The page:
The goal of cancer research should be to produce a robust, highly effective universal cancer therapy, or as close to universal as possible. One treatment that can be deployed for every type of cancer, with a very good chance of inducing remission. Attempting to tackle cancer subtypes one by one based on their genetic peculiarities is simply not efficient enough to produce meaningful progress in our lifetimes. Further, most cancers are subject to high mutation rates, and in a sizable fraction of patients will prove to be quite capable of evolving immunity to any therapy that targets a non-essential aspect of cancer biochemistry.
Cancer cells as a class are metabolically very different from normal cells; they have to be in order to power the rampant growth characteristic of tumor tissue. This presents a broad area of discovery for the development of prodrugs, molecules in which a toxic drug is amended to become non-toxic in a way that can be reversed by the activity of enzymes present only in the the targeted cell populations. This in principle allows for any usefully toxic chemotherapeutic drug, of which there are many, to be amended into a non-toxic form that will be near entirely processed back into the original toxic drug only by cancer cells. Importantly, at least some prodrug strategies of this nature might be applicable to a broad range of cancers.
"Our goal was to modify an old cancer drug that had shown robust efficacy but was too toxic, especially to the gut, to be developed clinically. To do this, we used a prodrug approach." The newly modified prodrug takes advantage of a common property of cancer cells: a voracious appetite for an amino acid called glutamine, which is a critical building block for proteins, lipids, and nucleotides, as well as for energy formation. Rapidly growing cancer cells use a tremendous amount of glutamine, a phenomenon called "glutamine addiction," but other healthy cells with rapid turnover, like those lining the gut, also rely on glutamine.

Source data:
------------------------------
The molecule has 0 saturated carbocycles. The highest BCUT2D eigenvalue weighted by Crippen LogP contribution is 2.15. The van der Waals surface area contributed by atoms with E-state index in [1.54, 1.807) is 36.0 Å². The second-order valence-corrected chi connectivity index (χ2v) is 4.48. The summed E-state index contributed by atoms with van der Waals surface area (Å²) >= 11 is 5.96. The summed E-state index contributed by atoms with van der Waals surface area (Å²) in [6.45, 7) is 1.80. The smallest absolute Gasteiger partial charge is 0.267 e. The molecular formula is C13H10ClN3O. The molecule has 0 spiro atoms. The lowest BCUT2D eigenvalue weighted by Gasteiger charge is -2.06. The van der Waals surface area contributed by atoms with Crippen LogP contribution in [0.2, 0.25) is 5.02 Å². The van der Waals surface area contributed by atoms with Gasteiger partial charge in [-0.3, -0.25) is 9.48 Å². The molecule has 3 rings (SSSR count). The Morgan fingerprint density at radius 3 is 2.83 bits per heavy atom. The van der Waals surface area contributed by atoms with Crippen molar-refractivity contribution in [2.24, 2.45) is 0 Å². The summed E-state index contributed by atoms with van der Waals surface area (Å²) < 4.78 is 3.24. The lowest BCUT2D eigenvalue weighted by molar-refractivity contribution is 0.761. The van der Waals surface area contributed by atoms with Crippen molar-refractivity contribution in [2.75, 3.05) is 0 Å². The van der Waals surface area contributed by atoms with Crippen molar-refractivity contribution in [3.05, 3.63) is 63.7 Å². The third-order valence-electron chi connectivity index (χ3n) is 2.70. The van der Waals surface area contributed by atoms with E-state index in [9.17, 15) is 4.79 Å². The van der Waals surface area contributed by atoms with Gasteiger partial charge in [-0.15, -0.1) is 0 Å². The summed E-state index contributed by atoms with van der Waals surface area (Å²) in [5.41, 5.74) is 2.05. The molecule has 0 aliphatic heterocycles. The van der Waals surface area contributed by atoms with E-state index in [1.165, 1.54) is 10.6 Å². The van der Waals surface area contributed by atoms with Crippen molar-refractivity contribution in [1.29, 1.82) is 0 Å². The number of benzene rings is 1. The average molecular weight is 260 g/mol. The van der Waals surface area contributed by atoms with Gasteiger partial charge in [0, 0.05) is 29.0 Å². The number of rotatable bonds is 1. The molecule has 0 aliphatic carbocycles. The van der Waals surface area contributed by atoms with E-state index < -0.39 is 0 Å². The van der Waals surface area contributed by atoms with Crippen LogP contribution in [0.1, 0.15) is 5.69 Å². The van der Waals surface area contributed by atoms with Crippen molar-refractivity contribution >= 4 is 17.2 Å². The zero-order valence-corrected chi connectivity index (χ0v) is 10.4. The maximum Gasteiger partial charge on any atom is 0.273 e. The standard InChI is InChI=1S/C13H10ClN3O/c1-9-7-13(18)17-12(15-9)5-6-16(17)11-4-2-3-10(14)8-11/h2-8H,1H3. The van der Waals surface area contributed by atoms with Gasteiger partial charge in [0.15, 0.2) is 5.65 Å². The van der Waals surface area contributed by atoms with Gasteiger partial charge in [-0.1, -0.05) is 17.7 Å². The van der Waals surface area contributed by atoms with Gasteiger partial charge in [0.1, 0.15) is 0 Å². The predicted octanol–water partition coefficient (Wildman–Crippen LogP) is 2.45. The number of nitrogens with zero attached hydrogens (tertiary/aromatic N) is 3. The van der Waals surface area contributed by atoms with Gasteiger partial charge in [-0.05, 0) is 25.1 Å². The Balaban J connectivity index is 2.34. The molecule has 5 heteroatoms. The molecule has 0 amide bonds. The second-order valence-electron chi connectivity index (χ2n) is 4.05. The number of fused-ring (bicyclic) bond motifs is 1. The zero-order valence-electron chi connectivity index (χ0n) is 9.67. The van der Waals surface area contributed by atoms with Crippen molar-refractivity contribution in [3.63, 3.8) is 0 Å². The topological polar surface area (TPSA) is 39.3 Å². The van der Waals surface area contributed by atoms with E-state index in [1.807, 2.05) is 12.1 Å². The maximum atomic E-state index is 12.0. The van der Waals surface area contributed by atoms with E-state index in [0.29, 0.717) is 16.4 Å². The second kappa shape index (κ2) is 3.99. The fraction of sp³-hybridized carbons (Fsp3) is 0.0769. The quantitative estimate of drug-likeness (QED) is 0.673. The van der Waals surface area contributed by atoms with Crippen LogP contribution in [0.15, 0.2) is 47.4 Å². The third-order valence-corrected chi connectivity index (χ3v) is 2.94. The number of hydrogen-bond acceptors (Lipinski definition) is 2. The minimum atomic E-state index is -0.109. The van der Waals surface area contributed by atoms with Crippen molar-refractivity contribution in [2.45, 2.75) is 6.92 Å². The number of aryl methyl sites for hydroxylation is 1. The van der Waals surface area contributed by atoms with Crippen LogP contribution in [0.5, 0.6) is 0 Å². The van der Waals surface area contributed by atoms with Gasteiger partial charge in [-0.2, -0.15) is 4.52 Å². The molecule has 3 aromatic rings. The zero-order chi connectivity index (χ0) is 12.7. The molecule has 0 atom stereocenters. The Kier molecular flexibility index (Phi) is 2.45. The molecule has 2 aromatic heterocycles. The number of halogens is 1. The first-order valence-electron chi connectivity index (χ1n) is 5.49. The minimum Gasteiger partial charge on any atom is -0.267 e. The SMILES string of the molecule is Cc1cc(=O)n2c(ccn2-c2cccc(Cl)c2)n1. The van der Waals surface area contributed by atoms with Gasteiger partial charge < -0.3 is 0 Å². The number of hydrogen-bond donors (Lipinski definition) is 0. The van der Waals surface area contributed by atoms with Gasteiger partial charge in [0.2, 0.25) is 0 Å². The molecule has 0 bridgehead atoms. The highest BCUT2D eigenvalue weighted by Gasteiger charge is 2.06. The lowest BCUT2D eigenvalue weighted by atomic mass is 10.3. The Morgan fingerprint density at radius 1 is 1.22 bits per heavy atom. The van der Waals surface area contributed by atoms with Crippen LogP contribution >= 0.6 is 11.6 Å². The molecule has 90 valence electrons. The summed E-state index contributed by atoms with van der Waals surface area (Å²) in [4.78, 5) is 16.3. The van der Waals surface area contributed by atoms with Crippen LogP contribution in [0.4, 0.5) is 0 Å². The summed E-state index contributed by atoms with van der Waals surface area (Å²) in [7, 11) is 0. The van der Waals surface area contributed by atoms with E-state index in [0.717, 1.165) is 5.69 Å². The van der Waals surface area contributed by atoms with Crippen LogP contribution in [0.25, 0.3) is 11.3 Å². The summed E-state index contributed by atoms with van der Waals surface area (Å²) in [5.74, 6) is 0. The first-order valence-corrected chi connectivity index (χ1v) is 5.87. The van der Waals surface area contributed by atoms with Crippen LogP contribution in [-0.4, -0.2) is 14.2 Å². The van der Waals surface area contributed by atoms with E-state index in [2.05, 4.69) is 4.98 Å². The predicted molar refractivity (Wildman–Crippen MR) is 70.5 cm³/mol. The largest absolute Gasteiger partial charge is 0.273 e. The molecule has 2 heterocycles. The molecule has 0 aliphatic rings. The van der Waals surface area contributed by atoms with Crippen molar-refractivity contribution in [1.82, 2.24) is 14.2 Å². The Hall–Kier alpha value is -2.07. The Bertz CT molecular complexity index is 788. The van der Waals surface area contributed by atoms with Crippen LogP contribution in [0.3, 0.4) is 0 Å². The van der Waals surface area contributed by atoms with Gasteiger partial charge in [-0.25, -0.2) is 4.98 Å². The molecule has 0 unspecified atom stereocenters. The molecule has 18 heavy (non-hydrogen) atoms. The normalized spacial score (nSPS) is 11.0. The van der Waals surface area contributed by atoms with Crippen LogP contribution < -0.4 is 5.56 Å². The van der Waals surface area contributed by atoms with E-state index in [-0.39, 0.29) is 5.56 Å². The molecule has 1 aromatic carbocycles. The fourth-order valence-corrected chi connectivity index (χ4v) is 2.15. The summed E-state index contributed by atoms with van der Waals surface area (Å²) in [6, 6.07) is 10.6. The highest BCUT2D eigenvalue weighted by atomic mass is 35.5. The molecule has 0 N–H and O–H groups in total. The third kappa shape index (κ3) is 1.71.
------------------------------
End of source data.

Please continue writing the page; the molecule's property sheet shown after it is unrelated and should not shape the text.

"DRP-104 is a tumor-targeted prodrug of the glutamine mimic drug called DON (6-Diazo-5-Oxo-L-norleucine), which inhibits multiple glutamine-utilizing enzymes in cancer cells. Many early studies of DON showed it was robustly efficacious in people and mice, but its development was halted due to its toxicity to normal tissues, especially the gut. We added chemical groups, called promoieties, to DON that rendered it inactive in the body until it reached the tumor, where the promoieties were clipped off by enzymes that are abundant in the tumor but not in the gut."
6-Diazo-5-oxo-l-norleucine (DON) is a glutamine antagonist that suppresses cancer cell metabolism but concurrently enhances the metabolic fitness of tumor CD8+ T cells. DON showed promising efficacy in clinical trials; however, its development was halted by dose-limiting gastrointestinal (GI) toxicities. Given its clinical potential, we designed DON peptide prodrugs and found DRP-104 [isopropyl(S)-2-((S)-2-acetamido-3-(1H-indol-3-yl)-propanamido)-6-diazo-5-oxo-hexanoate] that was preferentially bioactivated to DON in tumor while bioinactivated to an inert metabolite in GI tissues.
In drug distribution studies, DRP-104 delivered a prodigious 11-fold greater exposure of DON to tumor versus GI tissues. DRP-104 affected multiple metabolic pathways in tumor, including decreased glutamine flux into the TCA cycle. In efficacy studies, both DRP-104 and DON caused complete tumor regression; however, DRP-104 had a markedly improved tolerability profile. DRP-104's effect was CD8+ T cell dependent and resulted in robust immunologic memory. DRP-104 represents a first-in-class prodrug with differential metabolism in target versus toxicity tissue. DRP-104 is now in clinical trials under the FDA Fast Track designation.